Tag Archives: advocacy


Celebrate World Day Against Trafficking (WDAT)

Countries around the world take a united stand against human trafficking on July 30, 2017.

The Trafficking Victims Protection Act (TVPA) of 2000 define a human trafficking victim as a person induced to perform labor or a commercial sex act through force, fraud, or coercion.

According to Australia’s Foreign Minister Julie Bishop in a June 4, 2017 report, a proposed law will be introduced this July in Australia wherein convicted pedophiles in Australia on the National Child Offenders Register, as many as 20,000 who have been convicted and have been released from jail and are on the register, will be forbidden to travel abroad. Their passports will be cancelled. This means that thousands of children will be saved from sexual abuse by this promised legislation. This is a breakthrough commitment by the Australian government and a great example for other legislators around the world to follow.

A “world first,” it is a wake up call and challenge to other governments to introduce similar laws to stop child sex tourism that is rampant especially in Southeast Asia, including the Philippines.

The latest Trafficking in Persons (TIP) report of the US State Department released in June 2017 shows the Philippines with a Tier 1 ranking for the second time in a row. The TIP Report is a diplomatic tool of the US Government to engage foreign governments on human trafficking.

Tier 1 is the highest ranking which indicates that a government has acknowledged the existence of human trafficking, made efforts to address the problem, and complies with the TVPA’s minimum standards.

According to the report, “The Philippine government demonstrated serious and sustained efforts by convicting and punishing more traffickers, identifying more victims through proactive screening procedures, and expanding its efforts to prevent trafficking of Filipino migrant workers.”

However, it was noted that the Philippine government failed to improve access to and quality of protection for trafficking victims, particularly the mental health care and services for male victims. The government also failed to “vigorously investigate and prosecute officials allegedly involved in trafficking crimes or expand its pilot program to address the backlog of trafficking cases in the courts.”


You can take a stand now and show your support against human trafficking by purchasing a piece of unique jewelry at https://www.facebook.com/sheworksmadeinhope/ and wear it when you’re out and about.


These bracelets and unique jewelry were made by women survivors of sex trafficking and prostitution who have found a safe haven at She W.O.R.K.S. (Women Of Reliability, Knowledge and Skills).

The women at She W.O.R.K.S. have undergone previous training from organizations/ ministries, but they would like to be better equipped to become instruments of change to other women/children/youth in difficult circumstances and their respective communities, and to grow deeper in their relationship with God.

The pilot training program at She W.O.R.K.S. which accommodates at least 5 survivors per batch runs for a year. Topics are modular and are conducted once a week. The training employs various teaching methods and approaches such as: participatory facilitation, individual and group mentoring and counseling (including business mentoring, savings group formation and group enterprise). Career assessment tools are being used to enable the survivors to map out their career paths. Practicum will be conducted in specific communities and on various occasions.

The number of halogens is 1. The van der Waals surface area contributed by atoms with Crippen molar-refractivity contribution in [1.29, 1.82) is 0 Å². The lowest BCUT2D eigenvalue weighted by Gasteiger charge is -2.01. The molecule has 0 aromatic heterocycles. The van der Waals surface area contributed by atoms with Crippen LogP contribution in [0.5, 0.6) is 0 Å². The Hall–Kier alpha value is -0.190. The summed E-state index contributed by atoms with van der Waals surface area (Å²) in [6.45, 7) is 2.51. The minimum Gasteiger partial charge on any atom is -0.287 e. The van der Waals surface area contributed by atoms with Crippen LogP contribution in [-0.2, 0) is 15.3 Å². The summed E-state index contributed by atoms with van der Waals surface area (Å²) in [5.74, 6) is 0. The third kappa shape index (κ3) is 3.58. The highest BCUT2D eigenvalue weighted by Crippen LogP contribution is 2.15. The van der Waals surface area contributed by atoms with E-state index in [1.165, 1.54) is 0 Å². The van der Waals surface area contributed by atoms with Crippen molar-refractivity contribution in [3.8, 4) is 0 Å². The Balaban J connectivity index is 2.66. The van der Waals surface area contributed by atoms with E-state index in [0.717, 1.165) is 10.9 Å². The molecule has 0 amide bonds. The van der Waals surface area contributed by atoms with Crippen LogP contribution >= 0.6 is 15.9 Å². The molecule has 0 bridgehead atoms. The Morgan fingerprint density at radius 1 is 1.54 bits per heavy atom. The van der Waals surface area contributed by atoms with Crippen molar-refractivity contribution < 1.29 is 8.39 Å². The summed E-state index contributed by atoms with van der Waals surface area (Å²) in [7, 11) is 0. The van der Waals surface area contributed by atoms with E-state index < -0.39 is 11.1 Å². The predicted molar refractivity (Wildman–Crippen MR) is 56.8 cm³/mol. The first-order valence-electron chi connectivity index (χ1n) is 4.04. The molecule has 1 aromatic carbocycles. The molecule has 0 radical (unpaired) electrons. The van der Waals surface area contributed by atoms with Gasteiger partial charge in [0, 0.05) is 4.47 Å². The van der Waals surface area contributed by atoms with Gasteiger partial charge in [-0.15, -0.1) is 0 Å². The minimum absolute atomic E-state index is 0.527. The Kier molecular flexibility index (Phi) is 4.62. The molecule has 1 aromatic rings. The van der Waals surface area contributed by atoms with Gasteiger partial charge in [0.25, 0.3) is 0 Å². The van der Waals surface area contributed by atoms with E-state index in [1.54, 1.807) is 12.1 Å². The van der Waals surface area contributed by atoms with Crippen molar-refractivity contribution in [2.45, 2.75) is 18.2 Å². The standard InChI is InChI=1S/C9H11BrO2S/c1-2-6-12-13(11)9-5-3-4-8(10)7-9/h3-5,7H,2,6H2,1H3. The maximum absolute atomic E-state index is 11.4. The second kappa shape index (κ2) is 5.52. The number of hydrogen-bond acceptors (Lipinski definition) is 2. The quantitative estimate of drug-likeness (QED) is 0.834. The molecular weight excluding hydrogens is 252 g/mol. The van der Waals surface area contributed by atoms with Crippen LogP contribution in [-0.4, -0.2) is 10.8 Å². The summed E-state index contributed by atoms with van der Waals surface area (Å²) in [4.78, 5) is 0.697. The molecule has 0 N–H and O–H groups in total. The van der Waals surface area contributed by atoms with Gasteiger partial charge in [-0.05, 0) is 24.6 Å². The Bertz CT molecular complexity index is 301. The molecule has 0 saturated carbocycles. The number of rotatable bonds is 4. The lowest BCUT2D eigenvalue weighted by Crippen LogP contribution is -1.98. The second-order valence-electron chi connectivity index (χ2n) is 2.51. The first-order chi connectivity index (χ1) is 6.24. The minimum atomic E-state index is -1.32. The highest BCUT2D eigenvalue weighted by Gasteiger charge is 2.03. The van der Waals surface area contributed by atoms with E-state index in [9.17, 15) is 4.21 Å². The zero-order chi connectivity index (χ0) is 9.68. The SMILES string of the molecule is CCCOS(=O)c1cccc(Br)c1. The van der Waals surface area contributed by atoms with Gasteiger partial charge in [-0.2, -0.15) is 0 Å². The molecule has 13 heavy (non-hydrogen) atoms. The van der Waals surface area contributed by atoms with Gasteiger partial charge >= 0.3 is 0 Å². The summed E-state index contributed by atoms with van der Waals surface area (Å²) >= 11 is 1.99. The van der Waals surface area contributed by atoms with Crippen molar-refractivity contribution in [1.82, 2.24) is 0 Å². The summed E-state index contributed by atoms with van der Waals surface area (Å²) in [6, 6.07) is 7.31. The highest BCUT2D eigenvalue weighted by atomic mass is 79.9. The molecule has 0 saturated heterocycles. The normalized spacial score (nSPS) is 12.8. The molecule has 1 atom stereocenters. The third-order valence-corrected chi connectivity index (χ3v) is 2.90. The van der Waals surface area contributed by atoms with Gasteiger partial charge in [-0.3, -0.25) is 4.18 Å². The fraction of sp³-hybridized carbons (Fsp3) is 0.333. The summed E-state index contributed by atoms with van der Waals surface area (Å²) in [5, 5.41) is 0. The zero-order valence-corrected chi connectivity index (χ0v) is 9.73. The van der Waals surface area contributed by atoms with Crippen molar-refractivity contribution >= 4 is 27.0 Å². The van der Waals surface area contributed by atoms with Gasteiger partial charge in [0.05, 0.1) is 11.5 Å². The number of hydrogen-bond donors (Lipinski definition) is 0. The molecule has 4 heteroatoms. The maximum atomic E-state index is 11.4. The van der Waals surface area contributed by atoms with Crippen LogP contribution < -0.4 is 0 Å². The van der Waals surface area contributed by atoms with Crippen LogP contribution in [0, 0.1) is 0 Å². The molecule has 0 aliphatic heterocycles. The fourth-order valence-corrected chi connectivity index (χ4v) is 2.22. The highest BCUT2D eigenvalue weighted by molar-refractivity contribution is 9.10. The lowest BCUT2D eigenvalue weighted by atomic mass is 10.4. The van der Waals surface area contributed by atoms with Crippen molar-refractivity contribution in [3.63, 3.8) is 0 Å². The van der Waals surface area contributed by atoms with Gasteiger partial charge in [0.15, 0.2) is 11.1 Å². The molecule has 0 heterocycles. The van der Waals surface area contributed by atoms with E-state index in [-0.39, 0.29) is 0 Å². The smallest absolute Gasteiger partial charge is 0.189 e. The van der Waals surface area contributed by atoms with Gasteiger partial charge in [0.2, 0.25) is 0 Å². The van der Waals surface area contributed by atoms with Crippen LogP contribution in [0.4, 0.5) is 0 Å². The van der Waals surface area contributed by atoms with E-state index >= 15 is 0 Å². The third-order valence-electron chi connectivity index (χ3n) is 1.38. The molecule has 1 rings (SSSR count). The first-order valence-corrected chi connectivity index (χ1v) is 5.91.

When your co-workers, neighbors, churchmates, or gym partners notice your unique jewelry, tell them about the women who made it and how you helped to secure their future. The simplest act of purchasing a piece and wearing it can make a world of difference for them.



She WORKS – Made in Hope

Tel. No. (632) 431 6122





native child at Aguirangan Island, Camarines Sur

volunteerism and advocacy as legacy

ordinary people

making the Philippines

a better place to live in

one day at a time

Every day, all over the planet, international organizations of all kinds are hard at work building a stronger, fairer and safer world. They want to make sure that humanity does not fall into chaos. They want to create a world where the vulnerable are protected and where all people live in harmony with each other and with their environment. The charities, foundations, political groups, governmental, and non-governmental organizations (NGOs) that work for the betterment of our planet are, today, humanity’s greatest assets.

Some of these organizations are legendary; some are known only to the people whose lives they touch. All these groups, highly visible and ultra-discreet, merit recognition and honor for their efforts to improve life for mankind.

For the most part, the employees, volunteers, and supporters of these organizations are neither superstars nor celebrities. Most of their leaders are unknown to us, as are their founders. Those who make these organizations viable are our global heroes, many of them working far away from the spotlight to make everyday life better and safer. They might  be your neighbors. They might be family members. Maybe they are you. If this is the case, let me take this opportunity to humbly thank you. Thank you all. You are my heroes.

The world would be a very dark place without you. You are an inspiration and you are hope.

You belong on humanity’s Wall of Honor.

Patrick Bonneville, publisher of the book WALL OF HONOR